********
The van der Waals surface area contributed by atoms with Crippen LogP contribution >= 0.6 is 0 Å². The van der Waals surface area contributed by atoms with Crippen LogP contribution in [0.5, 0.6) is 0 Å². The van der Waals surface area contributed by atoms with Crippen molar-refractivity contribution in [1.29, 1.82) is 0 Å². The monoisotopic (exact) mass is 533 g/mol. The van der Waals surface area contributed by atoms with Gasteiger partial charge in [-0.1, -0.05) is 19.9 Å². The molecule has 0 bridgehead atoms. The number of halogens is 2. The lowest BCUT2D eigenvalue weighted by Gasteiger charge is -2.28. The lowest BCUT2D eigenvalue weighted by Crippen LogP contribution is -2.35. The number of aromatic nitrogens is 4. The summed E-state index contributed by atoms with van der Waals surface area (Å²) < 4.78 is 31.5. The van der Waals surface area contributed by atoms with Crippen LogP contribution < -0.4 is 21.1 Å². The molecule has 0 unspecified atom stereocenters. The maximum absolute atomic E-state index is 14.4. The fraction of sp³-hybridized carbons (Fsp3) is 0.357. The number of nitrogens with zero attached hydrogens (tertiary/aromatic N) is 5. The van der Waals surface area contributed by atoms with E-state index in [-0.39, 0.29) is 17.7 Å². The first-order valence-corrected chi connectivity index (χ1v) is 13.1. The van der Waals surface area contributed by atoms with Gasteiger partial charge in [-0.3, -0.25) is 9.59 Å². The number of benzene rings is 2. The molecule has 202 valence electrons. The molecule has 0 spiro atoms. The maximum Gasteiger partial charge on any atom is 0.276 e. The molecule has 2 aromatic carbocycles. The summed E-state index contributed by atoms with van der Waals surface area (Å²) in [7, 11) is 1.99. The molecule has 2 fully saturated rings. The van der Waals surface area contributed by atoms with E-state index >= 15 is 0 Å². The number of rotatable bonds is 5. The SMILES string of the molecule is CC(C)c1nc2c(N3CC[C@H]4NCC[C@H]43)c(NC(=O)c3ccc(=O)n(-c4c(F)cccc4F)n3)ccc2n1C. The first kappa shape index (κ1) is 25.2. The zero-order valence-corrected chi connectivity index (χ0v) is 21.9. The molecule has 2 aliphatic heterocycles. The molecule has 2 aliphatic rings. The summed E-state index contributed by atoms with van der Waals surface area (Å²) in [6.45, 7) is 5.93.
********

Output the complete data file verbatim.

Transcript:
The van der Waals surface area contributed by atoms with Crippen LogP contribution >= 0.6 is 0 Å². The van der Waals surface area contributed by atoms with Crippen LogP contribution in [0.5, 0.6) is 0 Å². The van der Waals surface area contributed by atoms with Crippen molar-refractivity contribution in [1.29, 1.82) is 0 Å². The monoisotopic (exact) mass is 533 g/mol. The van der Waals surface area contributed by atoms with Gasteiger partial charge in [-0.1, -0.05) is 19.9 Å². The molecule has 0 bridgehead atoms. The number of halogens is 2. The lowest BCUT2D eigenvalue weighted by Gasteiger charge is -2.28. The lowest BCUT2D eigenvalue weighted by Crippen LogP contribution is -2.35. The number of aromatic nitrogens is 4. The summed E-state index contributed by atoms with van der Waals surface area (Å²) < 4.78 is 31.5. The van der Waals surface area contributed by atoms with Crippen LogP contribution < -0.4 is 21.1 Å². The molecule has 0 unspecified atom stereocenters. The maximum absolute atomic E-state index is 14.4. The fraction of sp³-hybridized carbons (Fsp3) is 0.357. The number of nitrogens with zero attached hydrogens (tertiary/aromatic N) is 5. The van der Waals surface area contributed by atoms with E-state index in [-0.39, 0.29) is 17.7 Å². The first-order valence-corrected chi connectivity index (χ1v) is 13.1. The van der Waals surface area contributed by atoms with Gasteiger partial charge in [-0.3, -0.25) is 9.59 Å². The number of benzene rings is 2. The molecule has 202 valence electrons. The molecule has 0 spiro atoms. The maximum Gasteiger partial charge on any atom is 0.276 e. The molecule has 2 aromatic carbocycles. The summed E-state index contributed by atoms with van der Waals surface area (Å²) in [7, 11) is 1.99. The molecule has 2 fully saturated rings. The van der Waals surface area contributed by atoms with E-state index >= 15 is 0 Å². The number of rotatable bonds is 5. The SMILES string of the molecule is CC(C)c1nc2c(N3CC[C@H]4NCC[C@H]43)c(NC(=O)c3ccc(=O)n(-c4c(F)cccc4F)n3)ccc2n1C. The first kappa shape index (κ1) is 25.2. The zero-order valence-corrected chi connectivity index (χ0v) is 21.9. The molecule has 2 aliphatic heterocycles. The molecule has 2 aliphatic rings. The summed E-state index contributed by atoms with van der Waals surface area (Å²) in [6.45, 7) is 5.93.